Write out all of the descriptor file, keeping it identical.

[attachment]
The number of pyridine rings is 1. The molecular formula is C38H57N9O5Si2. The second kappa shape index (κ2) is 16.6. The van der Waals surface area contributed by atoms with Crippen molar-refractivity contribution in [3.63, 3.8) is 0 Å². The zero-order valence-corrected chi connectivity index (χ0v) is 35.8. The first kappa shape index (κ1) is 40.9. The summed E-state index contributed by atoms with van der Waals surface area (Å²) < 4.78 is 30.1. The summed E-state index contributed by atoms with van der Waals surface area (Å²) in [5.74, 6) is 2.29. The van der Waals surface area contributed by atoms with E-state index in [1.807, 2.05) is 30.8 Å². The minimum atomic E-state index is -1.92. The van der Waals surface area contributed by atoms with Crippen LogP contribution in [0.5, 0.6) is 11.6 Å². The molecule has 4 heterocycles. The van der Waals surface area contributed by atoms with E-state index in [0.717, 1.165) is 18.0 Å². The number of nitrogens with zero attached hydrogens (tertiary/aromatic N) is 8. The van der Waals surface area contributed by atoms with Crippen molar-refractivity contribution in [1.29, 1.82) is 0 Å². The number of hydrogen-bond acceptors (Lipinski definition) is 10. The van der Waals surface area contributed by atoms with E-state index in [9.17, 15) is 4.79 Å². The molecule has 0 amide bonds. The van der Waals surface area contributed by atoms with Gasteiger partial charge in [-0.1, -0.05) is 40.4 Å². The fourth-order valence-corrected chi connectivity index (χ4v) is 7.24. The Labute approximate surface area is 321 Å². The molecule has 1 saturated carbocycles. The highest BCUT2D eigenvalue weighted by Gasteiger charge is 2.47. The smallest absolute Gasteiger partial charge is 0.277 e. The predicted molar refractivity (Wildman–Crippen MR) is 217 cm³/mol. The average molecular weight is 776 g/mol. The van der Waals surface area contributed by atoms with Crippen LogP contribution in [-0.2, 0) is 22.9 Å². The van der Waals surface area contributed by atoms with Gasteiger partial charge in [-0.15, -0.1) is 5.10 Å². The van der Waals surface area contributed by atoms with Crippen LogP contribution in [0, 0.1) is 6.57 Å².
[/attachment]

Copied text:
The number of pyridine rings is 1. The molecular formula is C38H57N9O5Si2. The second kappa shape index (κ2) is 16.6. The van der Waals surface area contributed by atoms with Crippen molar-refractivity contribution in [3.63, 3.8) is 0 Å². The zero-order valence-corrected chi connectivity index (χ0v) is 35.8. The first kappa shape index (κ1) is 40.9. The summed E-state index contributed by atoms with van der Waals surface area (Å²) < 4.78 is 30.1. The summed E-state index contributed by atoms with van der Waals surface area (Å²) in [5.74, 6) is 2.29. The van der Waals surface area contributed by atoms with E-state index in [1.807, 2.05) is 30.8 Å². The minimum atomic E-state index is -1.92. The van der Waals surface area contributed by atoms with Crippen LogP contribution in [0.5, 0.6) is 11.6 Å². The molecule has 4 heterocycles. The van der Waals surface area contributed by atoms with E-state index in [0.717, 1.165) is 18.0 Å². The number of nitrogens with zero attached hydrogens (tertiary/aromatic N) is 8. The van der Waals surface area contributed by atoms with Crippen molar-refractivity contribution in [1.29, 1.82) is 0 Å². The number of hydrogen-bond acceptors (Lipinski definition) is 10. The van der Waals surface area contributed by atoms with E-state index in [9.17, 15) is 4.79 Å². The molecule has 0 amide bonds. The van der Waals surface area contributed by atoms with Gasteiger partial charge in [-0.1, -0.05) is 40.4 Å². The fourth-order valence-corrected chi connectivity index (χ4v) is 7.24. The Labute approximate surface area is 321 Å². The molecule has 1 saturated carbocycles. The highest BCUT2D eigenvalue weighted by Gasteiger charge is 2.47. The smallest absolute Gasteiger partial charge is 0.277 e. The predicted molar refractivity (Wildman–Crippen MR) is 217 cm³/mol. The average molecular weight is 776 g/mol. The van der Waals surface area contributed by atoms with Crippen LogP contribution in [-0.2, 0) is 22.9 Å². The van der Waals surface area contributed by atoms with Gasteiger partial charge in [-0.15, -0.1) is 5.10 Å². The van der Waals surface area contributed by atoms with Crippen LogP contribution in [0, 0.1) is 6.57 Å².